Unlike his predecessor, he didn't exclusively go for pure-bred white Jindo dogs renowned for their devout loyalty and stoic beauty. Instead he chose a rescue dog and cat (named Tory and Jjing-Jjing) -- a move hailed by animal rights activists.
The mere image and civil act of Korea's new president showing compassion for abandoned and abused rescue animals will be both positive and powerful. South Korea is a modern country, but its progress when it comes to animal welfare lags behind its rapid economic development.
"Tory, by conventional standards, is an ugly dog covered in black hair. I will adopt him as 'first dog' in the belief that both humans and animals have the right to be free from prejudice and discrimination," stated Moon, shortly after being elected.
Many Koreans consider mixed-breed dogs and cats to be "impure," and many still view animals of all kinds, including dogs and cats, to be "unclean" or "dirty."
The few prized dogs that do exist in South Korea are typically light or white-colored purebreds -- an antiquated notion of purity and cleanliness.
Ten days to be adopted
Such views have had negative ripple effects when it comes to the conditions surrounding abandoned and homeless animals in South Korea.
In 2015, nearly 800,000 animals were abandoned -- down from 2010, when the figure reached nearly one million. Under the Animal Protection Act, abandoned animals only have ten days until they must be adopted, or they must be killed humanely.
In 2015, over 42% of shelter animals died or were euthanized, according to the Ministry of Agriculture, Food, and Rural Affairs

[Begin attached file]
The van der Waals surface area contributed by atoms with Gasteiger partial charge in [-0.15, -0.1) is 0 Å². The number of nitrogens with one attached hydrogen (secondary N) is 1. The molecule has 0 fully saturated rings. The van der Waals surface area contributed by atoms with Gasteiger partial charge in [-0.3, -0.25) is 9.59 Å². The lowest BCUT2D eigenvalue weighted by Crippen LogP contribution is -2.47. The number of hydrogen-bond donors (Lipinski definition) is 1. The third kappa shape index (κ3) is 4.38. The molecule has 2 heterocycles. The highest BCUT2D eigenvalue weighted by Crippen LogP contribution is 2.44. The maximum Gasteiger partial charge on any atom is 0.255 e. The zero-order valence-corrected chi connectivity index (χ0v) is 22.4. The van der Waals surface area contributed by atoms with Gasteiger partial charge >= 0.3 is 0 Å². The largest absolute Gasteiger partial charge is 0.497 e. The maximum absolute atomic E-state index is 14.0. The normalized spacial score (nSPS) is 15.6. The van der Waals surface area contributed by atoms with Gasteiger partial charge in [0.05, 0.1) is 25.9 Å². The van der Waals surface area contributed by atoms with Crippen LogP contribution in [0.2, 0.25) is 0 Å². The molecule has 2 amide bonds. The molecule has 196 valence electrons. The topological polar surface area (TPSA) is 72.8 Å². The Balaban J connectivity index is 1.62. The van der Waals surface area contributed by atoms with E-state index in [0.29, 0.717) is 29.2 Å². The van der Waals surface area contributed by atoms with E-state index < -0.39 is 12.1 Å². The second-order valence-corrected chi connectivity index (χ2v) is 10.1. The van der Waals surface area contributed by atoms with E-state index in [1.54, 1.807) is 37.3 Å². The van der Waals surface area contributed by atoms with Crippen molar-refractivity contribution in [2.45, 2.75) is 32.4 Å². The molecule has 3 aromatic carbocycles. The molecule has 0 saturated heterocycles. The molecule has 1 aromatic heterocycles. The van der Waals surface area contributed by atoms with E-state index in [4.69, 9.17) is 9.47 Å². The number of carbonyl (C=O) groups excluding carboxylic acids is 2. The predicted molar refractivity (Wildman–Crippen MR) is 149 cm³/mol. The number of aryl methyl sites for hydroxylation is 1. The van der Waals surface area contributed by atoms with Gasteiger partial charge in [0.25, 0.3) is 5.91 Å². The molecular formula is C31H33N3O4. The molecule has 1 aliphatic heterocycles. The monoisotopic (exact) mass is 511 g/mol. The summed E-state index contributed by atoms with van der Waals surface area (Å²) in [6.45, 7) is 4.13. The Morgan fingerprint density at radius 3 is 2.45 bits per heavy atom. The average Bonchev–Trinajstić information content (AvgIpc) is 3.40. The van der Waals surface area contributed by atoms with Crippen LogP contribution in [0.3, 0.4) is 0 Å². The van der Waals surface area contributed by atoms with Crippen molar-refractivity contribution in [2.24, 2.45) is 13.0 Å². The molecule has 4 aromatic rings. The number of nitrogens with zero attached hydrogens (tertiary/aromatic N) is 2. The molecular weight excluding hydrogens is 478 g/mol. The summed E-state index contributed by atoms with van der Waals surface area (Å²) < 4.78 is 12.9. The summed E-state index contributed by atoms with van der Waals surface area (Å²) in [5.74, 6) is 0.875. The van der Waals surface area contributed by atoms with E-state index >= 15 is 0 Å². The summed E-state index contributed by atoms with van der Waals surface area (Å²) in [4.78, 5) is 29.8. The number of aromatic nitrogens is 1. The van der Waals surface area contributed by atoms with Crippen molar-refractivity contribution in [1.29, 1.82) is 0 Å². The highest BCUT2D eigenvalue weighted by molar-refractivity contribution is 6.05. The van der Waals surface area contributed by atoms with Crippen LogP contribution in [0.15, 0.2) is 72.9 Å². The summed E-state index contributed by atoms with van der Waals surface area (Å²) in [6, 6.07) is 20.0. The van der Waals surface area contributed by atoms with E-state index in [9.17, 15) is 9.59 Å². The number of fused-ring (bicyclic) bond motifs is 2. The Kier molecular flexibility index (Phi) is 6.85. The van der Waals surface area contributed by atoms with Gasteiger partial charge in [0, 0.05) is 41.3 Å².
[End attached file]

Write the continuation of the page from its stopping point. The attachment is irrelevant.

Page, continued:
According to the Korea Consumer Agency, only 5.2% were adopted from shelters. Most dogs are sourced from breeders, because pets from shelters are considered unhygienic.
Meanwhile, although the concept of "zero kill" shelters, along with spay and neuter programs to help drive down euthanization rates, is emerging in other regions, the concept has yet to take a strong foothold in South Korea.
South Korea has also received wide criticism, domestically and internationally, for its dog meat industry. Admittedly, the sector is declining, with the younger generation of South Koreans increasingly spurning the practice.
Still, government subsidies and training programs to help transition businesses out of the industry would be highly beneficial for both humans and animals alike in this area.
While the previous administration did focus on pets as a proclaimed initiative, it was a focus on the pet sector as a potential new economic sector through further deregulation, not a policy focus on improving animal welfare.
In fact, deregulation of the pet and animal industry -- which is relatively lightly regulated already -- would arguably have led to much worse conditions in terms of pet and animal welfare.
What is needed now are stronger and more modernized laws and enforcement mechanisms to truly protect animal welfare in South Korea.
This can include government support for animal shelters, education awareness programs, funding for spay and neuter programs, and business subsidies to shift out of the dog meat industry.
Such measures -- helping both animals and humans alike -- will help put South Korea on a greater par with animal welfare programs in the US and Europe.
An opportunity also exists for South Korea, under Moon's leadership, to be the first nation in the region to pass an animal sentient law, to better protect against puppy mills and other nefarious industries that commit acts of animal cruelty, which much like in Canada and New Zealand, would recognize that "animals are not things, they are sentient beings and have biological needs."
Mahatma Gandhi famously proclaimed, "The greatness of a nation can be judged by the way its animals are treated."
President Moon, a vocal animal advocate, now has the opportunity to follow his words with action in the form of passing animal welfare policies.
A great nation must not be defined as merely being a rich nation, but a compassionate nation.